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This Guy Ate a Slice of Pizza Everyday for One Year



Slice of cheesy pizza

For many people, getting the opportunity to eat pizza every day for one year would be a dream come true. I mean, who doesn’t like pizza?

Most people can easily plow through slices just of love of it, but for Kyle Feeney, eating pizza for 365 days had a more meaningful purpose.

The 23 year-old successfully fulfilled his vow, consuming at least one slice of pizza every day from Jan 2015 to Dec 31. In an interview with Business Insider, he said:

“Every time I would come visit [New York City] I would end up eating pizza like three or four times over the weekend. One thing led to another and the ‘pizzagram’ was born.”

The Challenge and Pledge

What’s the ‘pizzagram’, you ask? It’s the official Instagram profile he used to chronical his one-year pizza adventure.

Feeney’s first video was taken January 1st, 2015, and shows him enjoying every bite of his pizza with some wine while taking a shower. He admitted he initially did it for fun but decided later on to do it for a noble cause:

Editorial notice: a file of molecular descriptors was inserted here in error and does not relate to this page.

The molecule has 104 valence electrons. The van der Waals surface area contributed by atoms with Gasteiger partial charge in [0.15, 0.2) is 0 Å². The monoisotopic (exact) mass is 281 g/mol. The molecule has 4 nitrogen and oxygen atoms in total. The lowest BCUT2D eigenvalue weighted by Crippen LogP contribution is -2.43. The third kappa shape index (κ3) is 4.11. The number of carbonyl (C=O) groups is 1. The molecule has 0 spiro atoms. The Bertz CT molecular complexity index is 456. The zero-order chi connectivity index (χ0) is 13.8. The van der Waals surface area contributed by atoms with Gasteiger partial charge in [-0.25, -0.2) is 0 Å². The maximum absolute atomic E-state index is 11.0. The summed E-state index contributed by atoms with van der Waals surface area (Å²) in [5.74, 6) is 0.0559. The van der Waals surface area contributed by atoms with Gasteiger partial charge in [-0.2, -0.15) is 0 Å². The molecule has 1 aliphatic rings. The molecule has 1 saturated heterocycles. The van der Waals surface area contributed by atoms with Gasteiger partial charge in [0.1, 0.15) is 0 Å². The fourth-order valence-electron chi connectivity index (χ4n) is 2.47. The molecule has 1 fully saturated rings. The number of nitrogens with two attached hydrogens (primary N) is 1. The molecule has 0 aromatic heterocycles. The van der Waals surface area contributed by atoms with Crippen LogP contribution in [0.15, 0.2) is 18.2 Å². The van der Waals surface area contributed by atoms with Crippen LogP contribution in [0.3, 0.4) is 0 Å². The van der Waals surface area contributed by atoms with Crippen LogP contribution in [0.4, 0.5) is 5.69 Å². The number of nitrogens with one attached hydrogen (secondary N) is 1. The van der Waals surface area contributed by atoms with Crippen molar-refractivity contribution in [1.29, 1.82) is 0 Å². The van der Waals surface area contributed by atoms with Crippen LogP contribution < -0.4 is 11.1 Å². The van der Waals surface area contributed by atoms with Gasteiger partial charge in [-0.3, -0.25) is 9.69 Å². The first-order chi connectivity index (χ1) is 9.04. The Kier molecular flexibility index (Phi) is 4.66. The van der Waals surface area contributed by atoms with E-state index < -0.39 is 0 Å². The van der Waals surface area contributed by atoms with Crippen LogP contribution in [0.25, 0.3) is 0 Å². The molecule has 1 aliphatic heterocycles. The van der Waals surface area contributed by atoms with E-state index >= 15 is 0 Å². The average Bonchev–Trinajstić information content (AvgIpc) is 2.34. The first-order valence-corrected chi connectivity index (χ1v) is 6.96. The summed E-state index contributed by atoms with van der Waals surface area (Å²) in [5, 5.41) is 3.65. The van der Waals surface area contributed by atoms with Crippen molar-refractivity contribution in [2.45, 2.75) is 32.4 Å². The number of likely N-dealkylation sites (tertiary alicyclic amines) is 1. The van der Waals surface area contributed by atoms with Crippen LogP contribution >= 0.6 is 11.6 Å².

“Once the second video was made, I figured there should be a reason for doing it. That’s when I called my aunt and decided to involve Autism Speaks for my cousin Robert.”

Through a Go Fund Me page, Feeney decided to help out Autism Speaks, a United States advocacy organization that sponsors autism research and conducts awareness and outreach activities aimed at families, governments and the general public, with the goal of raising $10,000.

He pledged to get a tattoo of a pizza slice if he succeeded.

Pizza is Delicious but Unhealthy

Feeney says there were times he wanted to give up but continued to eat and document because he was not only doing it for himself. No matter what day it was, where he was or what he was doing, he eat pizza.

It’s a good thing he loves pizza, otherwise the challenge would have been pure torture:

“I didn’t get sick of pizza, surprisingly. I guess I really love pizza.”